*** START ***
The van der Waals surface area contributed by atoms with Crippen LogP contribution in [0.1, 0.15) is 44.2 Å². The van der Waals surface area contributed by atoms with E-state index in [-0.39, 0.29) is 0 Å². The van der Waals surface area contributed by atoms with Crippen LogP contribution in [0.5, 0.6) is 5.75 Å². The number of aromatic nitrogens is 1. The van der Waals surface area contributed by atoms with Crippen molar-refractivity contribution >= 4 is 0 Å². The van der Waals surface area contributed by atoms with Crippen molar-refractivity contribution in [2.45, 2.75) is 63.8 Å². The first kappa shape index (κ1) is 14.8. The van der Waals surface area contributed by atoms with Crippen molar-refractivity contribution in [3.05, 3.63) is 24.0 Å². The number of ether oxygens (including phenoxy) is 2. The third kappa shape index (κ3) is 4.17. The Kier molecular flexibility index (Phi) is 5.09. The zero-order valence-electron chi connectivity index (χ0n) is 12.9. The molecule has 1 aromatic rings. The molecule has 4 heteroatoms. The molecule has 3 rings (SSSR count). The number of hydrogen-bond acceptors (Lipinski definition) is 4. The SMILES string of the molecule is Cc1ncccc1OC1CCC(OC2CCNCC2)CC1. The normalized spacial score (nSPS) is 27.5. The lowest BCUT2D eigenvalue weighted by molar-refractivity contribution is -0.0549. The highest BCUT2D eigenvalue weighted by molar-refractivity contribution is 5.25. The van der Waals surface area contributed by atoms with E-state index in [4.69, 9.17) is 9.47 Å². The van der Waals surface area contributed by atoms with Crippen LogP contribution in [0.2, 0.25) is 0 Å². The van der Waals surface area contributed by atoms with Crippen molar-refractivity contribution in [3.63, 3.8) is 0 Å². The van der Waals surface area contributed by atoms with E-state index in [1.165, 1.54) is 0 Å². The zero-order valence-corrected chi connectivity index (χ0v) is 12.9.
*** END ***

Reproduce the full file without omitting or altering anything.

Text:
The van der Waals surface area contributed by atoms with Crippen LogP contribution in [0.1, 0.15) is 44.2 Å². The van der Waals surface area contributed by atoms with E-state index in [-0.39, 0.29) is 0 Å². The van der Waals surface area contributed by atoms with Crippen LogP contribution in [0.5, 0.6) is 5.75 Å². The number of aromatic nitrogens is 1. The van der Waals surface area contributed by atoms with Crippen molar-refractivity contribution >= 4 is 0 Å². The van der Waals surface area contributed by atoms with Crippen molar-refractivity contribution in [2.45, 2.75) is 63.8 Å². The first kappa shape index (κ1) is 14.8. The van der Waals surface area contributed by atoms with Crippen molar-refractivity contribution in [3.05, 3.63) is 24.0 Å². The number of ether oxygens (including phenoxy) is 2. The third kappa shape index (κ3) is 4.17. The Kier molecular flexibility index (Phi) is 5.09. The zero-order valence-electron chi connectivity index (χ0n) is 12.9. The molecule has 1 aromatic rings. The molecule has 4 heteroatoms. The molecule has 3 rings (SSSR count). The number of hydrogen-bond acceptors (Lipinski definition) is 4. The SMILES string of the molecule is Cc1ncccc1OC1CCC(OC2CCNCC2)CC1. The normalized spacial score (nSPS) is 27.5. The lowest BCUT2D eigenvalue weighted by molar-refractivity contribution is -0.0549. The highest BCUT2D eigenvalue weighted by molar-refractivity contribution is 5.25. The van der Waals surface area contributed by atoms with E-state index in [4.69, 9.17) is 9.47 Å². The van der Waals surface area contributed by atoms with Crippen LogP contribution in [0.2, 0.25) is 0 Å². The van der Waals surface area contributed by atoms with Crippen molar-refractivity contribution in [3.63, 3.8) is 0 Å². The van der Waals surface area contributed by atoms with E-state index in [1.165, 1.54) is 0 Å². The zero-order valence-corrected chi connectivity index (χ0v) is 12.9.